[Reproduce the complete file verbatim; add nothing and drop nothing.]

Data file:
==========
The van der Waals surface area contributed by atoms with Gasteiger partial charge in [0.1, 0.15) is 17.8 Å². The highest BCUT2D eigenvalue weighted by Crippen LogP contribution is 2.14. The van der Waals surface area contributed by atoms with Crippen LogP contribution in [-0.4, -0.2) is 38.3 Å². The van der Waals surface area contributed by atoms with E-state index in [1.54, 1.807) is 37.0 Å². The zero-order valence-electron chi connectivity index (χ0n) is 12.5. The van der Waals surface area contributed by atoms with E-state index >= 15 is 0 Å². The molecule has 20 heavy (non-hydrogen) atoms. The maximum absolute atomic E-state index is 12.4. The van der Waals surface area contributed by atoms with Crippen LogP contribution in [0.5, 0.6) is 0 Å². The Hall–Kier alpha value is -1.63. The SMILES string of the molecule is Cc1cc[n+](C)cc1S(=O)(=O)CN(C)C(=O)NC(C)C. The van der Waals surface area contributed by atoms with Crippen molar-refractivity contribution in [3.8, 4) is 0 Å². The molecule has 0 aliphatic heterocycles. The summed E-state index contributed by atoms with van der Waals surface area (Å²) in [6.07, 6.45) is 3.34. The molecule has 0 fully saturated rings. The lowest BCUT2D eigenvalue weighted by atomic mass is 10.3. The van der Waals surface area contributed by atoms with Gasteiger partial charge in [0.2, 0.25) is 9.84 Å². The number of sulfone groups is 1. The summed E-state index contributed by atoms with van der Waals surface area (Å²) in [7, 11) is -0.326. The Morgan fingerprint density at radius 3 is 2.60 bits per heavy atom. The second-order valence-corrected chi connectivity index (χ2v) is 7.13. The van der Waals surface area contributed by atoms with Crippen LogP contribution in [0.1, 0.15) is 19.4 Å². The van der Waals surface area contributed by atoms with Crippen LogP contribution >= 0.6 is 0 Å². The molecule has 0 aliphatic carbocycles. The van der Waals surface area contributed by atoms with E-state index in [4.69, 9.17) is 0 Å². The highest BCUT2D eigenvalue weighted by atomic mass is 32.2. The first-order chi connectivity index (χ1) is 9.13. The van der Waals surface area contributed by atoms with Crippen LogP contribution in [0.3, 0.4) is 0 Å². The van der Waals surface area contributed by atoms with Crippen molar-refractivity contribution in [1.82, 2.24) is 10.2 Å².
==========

The van der Waals surface area contributed by atoms with Gasteiger partial charge in [0.1, 0.15) is 17.8 Å². The highest BCUT2D eigenvalue weighted by Crippen LogP contribution is 2.14. The van der Waals surface area contributed by atoms with Crippen LogP contribution in [-0.4, -0.2) is 38.3 Å². The van der Waals surface area contributed by atoms with E-state index in [1.54, 1.807) is 37.0 Å². The zero-order valence-electron chi connectivity index (χ0n) is 12.5. The van der Waals surface area contributed by atoms with E-state index >= 15 is 0 Å². The molecule has 20 heavy (non-hydrogen) atoms. The maximum absolute atomic E-state index is 12.4. The van der Waals surface area contributed by atoms with Crippen LogP contribution in [0.5, 0.6) is 0 Å². The Hall–Kier alpha value is -1.63. The SMILES string of the molecule is Cc1cc[n+](C)cc1S(=O)(=O)CN(C)C(=O)NC(C)C. The van der Waals surface area contributed by atoms with Crippen molar-refractivity contribution in [3.8, 4) is 0 Å². The molecule has 0 aliphatic heterocycles. The summed E-state index contributed by atoms with van der Waals surface area (Å²) in [6.07, 6.45) is 3.34. The molecule has 0 fully saturated rings. The lowest BCUT2D eigenvalue weighted by atomic mass is 10.3. The van der Waals surface area contributed by atoms with Gasteiger partial charge in [0.2, 0.25) is 9.84 Å². The number of sulfone groups is 1. The summed E-state index contributed by atoms with van der Waals surface area (Å²) in [7, 11) is -0.326. The Morgan fingerprint density at radius 3 is 2.60 bits per heavy atom. The second-order valence-corrected chi connectivity index (χ2v) is 7.13. The van der Waals surface area contributed by atoms with Crippen LogP contribution in [0.1, 0.15) is 19.4 Å². The van der Waals surface area contributed by atoms with Crippen LogP contribution >= 0.6 is 0 Å². The molecule has 0 aliphatic carbocycles. The van der Waals surface area contributed by atoms with E-state index in [4.69, 9.17) is 0 Å². The highest BCUT2D eigenvalue weighted by atomic mass is 32.2. The first-order chi connectivity index (χ1) is 9.13. The van der Waals surface area contributed by atoms with Crippen LogP contribution in [0.3, 0.4) is 0 Å². The van der Waals surface area contributed by atoms with Crippen molar-refractivity contribution in [1.82, 2.24) is 10.2 Å².